The Boxes

God is in it all. The mundane, the crazy, the life-altering zesty life things that come at us every day. But how often do we see it? This blog was about sorting boxes but the God Echoes would not stop coming. They are in italics. You can read this piece with them, or without them, either way.

Boxes. Boxes and boxes. In these boxes are memories. Baby shower cards and diplomas and finger paintings. Coins and yearbooks and a newspaper from the day each child was born.

I am not a saver by any stretch and my beloved children will tell you that I am practical to a fault. So why are there so many boxes on my dining room table?

In all fairness, I blame my mother.

Back in ye olde days of April, when the world was ending, my mother’s somewhat panicky voice – the one that lives in the back of my head – spoke up:

What if?

What if I lose the last fifty years of memories to fire or earthquake or some other chapter of Revelation? To locusts or rats, or *gasp* outdated tech?

What if the world ends and I haven’t organized it yet?

We can’t let that happen.

And so, in April, I gathered every box from the basement, attic, and closets. Cleared out under the bed and emptied my cedar chest with one goal in mind: turn all of this overwhelming why-did-I-save-that pile of flotsam into a future-proof time capsule.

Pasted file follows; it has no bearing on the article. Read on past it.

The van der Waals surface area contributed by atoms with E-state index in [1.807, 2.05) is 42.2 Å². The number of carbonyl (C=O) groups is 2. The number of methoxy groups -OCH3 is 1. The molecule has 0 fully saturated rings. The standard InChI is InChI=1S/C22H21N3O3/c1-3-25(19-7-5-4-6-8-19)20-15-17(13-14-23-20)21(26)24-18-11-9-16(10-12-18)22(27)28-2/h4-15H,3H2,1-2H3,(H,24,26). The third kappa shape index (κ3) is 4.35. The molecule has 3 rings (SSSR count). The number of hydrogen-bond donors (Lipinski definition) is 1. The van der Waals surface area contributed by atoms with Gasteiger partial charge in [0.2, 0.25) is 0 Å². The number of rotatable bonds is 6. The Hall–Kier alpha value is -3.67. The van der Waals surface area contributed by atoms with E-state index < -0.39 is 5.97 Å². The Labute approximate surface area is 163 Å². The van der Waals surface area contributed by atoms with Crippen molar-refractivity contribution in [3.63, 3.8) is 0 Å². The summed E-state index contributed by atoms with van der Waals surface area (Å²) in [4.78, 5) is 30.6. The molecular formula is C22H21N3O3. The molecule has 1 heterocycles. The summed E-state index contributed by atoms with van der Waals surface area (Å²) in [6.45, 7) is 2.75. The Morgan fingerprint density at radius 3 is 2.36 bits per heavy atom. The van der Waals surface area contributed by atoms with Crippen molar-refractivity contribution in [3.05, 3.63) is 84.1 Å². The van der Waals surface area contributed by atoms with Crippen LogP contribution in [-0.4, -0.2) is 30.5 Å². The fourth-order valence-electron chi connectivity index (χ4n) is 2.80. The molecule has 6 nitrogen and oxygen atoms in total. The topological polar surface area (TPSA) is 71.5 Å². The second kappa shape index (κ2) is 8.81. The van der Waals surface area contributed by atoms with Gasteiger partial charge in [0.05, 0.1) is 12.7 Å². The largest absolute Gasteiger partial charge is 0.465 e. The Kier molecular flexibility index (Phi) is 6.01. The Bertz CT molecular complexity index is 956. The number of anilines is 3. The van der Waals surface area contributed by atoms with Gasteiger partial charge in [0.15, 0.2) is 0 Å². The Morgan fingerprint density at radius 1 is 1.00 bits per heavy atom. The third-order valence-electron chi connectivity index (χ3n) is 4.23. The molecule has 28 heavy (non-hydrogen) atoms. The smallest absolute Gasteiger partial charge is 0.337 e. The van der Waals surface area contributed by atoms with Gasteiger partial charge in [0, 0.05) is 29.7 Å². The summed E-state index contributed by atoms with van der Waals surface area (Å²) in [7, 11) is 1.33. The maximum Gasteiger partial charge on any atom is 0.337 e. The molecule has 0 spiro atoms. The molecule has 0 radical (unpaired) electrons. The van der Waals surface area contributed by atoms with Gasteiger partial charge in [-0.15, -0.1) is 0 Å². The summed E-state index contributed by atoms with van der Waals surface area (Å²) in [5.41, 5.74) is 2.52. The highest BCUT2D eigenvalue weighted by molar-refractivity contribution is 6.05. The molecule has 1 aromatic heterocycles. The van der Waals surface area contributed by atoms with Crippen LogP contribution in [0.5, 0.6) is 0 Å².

A little Noah’s Ark.

When the world as we knew it was going to end, God thought it was important to bring the past forward into the new future, too. My fifty years counted. Noah’s 600 years counted. For better or worse, we can’t act like they didn’t happen. God does not erase our past, He offers a better future. The mosquitos and the ants were on the ark.

I opened the first box and lifted out an infant onesie, covered in tiny yellow bumblebees, stained on the front, snaps in place, and I was undone.

And now I know how Noah must have felt on the other side. And why he needed a drink. We don’t get to go backwards. Be still, my heart.

The child that wore this tiny scrap of fabric is no longer interested in it, but I was transported instantly to a place where he was. I was holding the memory for him. Literally.

If there are parts of our past that are too heavy to carry, poop that happened in the infancy of our relationship with Him, entire boxes of memories we would rather forget, know that He holds those closest to His heart because it represents how much you’ve grown. He wouldn’t trade that journey for anything.

My memories will never mean as much to anyone else as they do to me. And that’s okay. I would like to keep them, please, just not in so many boxes.

It’s nice to know God has an attic that stretches to infinity. I’ll let Him keep the boxes.

The next generation has no concept of my anxious task. Their memories go directly to the cloud.